Gerry Anderson, creator of Thunderbirds, UFO, and Space: 1999, amongst many other legendary British sci-fi tv series, has died in Oxfordshire, England. He was 83, and had suffered from mixed dementia over the past few years, according to his son Jamie.
Anderson’s production company created “Supermarionation,” in which actors’ voice recordings are connected to sensors in puppet heads, so that the puppet mouths synchronize perfectly with the dialogue. This was leaps and bounds ahead of any other puppet show of the early 1960s, and is one of the hallmarks of Thunderbirds. Though none of the series using the process had very long runs, they have extremely loyal fandoms that continue today.
His live-action series, in particular the very cool UFO, and the Martin Landau/Barbara Bain-starring Space: 1999, also have cult followings – the box sets are highly recommended classic sci-fi viewing.
Author Neil Gaiman tweeted “Gerry Anderson made my childhood better. (My favorite Thunderbird was 4, Gordon’s, because I could legitimately play with it in the bath.)” Noted astronomer and science blogger Phil Plait tweeted “UFO & Space:1999 were fave shows of mine when I was a kid. Prof. Victor Bergman made me want to be a scientist. Gerry Anderson, 1929-2012.” From Doctor Who and Torchwood‘s John Barrowman came “Your shows introduced me to a whole new world of Scifi”. And Mythbusters’ Grant Imihara shared, “So sad to hear about #GerryAnderson. Loved #Thunderbirds growing up. #ThunderbirdsareGO!”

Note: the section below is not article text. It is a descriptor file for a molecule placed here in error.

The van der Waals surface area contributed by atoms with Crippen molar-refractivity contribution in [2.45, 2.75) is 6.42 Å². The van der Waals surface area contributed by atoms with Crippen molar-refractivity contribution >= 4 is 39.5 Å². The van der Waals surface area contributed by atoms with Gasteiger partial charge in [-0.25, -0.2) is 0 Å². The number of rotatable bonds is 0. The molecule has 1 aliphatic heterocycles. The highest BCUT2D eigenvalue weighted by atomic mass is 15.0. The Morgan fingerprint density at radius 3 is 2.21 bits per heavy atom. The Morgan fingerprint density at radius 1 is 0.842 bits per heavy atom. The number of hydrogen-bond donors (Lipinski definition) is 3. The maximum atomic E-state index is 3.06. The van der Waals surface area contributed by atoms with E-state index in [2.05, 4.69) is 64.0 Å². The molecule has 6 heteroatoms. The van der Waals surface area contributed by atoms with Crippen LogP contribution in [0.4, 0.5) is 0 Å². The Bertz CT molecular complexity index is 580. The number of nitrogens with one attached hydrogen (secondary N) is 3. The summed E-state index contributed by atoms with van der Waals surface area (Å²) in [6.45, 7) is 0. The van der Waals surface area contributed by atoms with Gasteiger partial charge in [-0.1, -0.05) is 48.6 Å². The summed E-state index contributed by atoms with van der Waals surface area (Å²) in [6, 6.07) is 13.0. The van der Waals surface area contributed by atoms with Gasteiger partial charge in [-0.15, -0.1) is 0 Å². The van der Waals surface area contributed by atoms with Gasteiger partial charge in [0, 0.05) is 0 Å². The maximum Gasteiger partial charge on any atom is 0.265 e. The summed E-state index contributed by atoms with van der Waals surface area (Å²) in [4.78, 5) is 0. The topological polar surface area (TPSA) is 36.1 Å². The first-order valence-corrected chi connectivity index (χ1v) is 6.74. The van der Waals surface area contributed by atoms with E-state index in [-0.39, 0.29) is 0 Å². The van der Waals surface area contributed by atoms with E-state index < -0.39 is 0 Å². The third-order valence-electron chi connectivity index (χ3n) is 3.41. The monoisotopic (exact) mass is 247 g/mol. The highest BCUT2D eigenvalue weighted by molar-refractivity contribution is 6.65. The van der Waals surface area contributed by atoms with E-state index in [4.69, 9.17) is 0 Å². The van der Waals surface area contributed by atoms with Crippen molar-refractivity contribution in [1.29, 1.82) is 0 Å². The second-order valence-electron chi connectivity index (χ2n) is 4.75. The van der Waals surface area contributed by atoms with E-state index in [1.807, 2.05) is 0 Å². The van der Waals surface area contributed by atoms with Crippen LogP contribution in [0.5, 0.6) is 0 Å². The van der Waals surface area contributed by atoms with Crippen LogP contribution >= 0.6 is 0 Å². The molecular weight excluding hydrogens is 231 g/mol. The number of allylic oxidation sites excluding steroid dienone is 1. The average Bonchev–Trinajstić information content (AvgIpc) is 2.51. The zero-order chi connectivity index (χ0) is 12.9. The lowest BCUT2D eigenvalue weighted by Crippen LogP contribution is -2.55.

“To those who met him Gerry was a quiet, unassuming but determined man. His desire to make the best films he could drove him and his talented teams to innovate, take risks, and do everything necessary to produce quite inspirational works. Gerry’s legacy is that he inspired so many people and continues to bring so much joy to so many millions of people around the world.”
BBC America blog Anglophenia has posted five episodes of Anderson’s Supermarionation in action, in tribute to its creator. Here are the openings for Thunderbirds (1965), Space: 1999 (1975), and my personal favorite Anderson work, UFO (1970):
On behalf of the writers and Mob of readers here at SciFiMafia.com, our hearts go out to Gerry Anderson’s family, friends and fans. His work will continue to entertain and inspire for generations to come.